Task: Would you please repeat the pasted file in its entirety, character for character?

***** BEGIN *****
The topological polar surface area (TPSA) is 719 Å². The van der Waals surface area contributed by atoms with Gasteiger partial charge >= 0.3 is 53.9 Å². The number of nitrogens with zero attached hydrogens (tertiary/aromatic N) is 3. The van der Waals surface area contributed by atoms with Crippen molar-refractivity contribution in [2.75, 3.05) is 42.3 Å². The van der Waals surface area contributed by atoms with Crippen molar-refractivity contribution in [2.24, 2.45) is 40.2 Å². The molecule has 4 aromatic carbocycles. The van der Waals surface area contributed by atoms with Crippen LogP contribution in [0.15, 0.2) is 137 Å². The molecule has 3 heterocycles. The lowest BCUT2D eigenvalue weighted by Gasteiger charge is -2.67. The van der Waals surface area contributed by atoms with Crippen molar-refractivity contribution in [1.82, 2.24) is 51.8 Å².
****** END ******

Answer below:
The topological polar surface area (TPSA) is 719 Å². The van der Waals surface area contributed by atoms with Gasteiger partial charge >= 0.3 is 53.9 Å². The number of nitrogens with zero attached hydrogens (tertiary/aromatic N) is 3. The van der Waals surface area contributed by atoms with Crippen molar-refractivity contribution in [2.75, 3.05) is 42.3 Å². The van der Waals surface area contributed by atoms with Crippen molar-refractivity contribution in [2.24, 2.45) is 40.2 Å². The molecule has 4 aromatic carbocycles. The van der Waals surface area contributed by atoms with Crippen LogP contribution in [0.15, 0.2) is 137 Å². The molecule has 3 heterocycles. The lowest BCUT2D eigenvalue weighted by Gasteiger charge is -2.67. The van der Waals surface area contributed by atoms with Crippen molar-refractivity contribution in [1.82, 2.24) is 51.8 Å².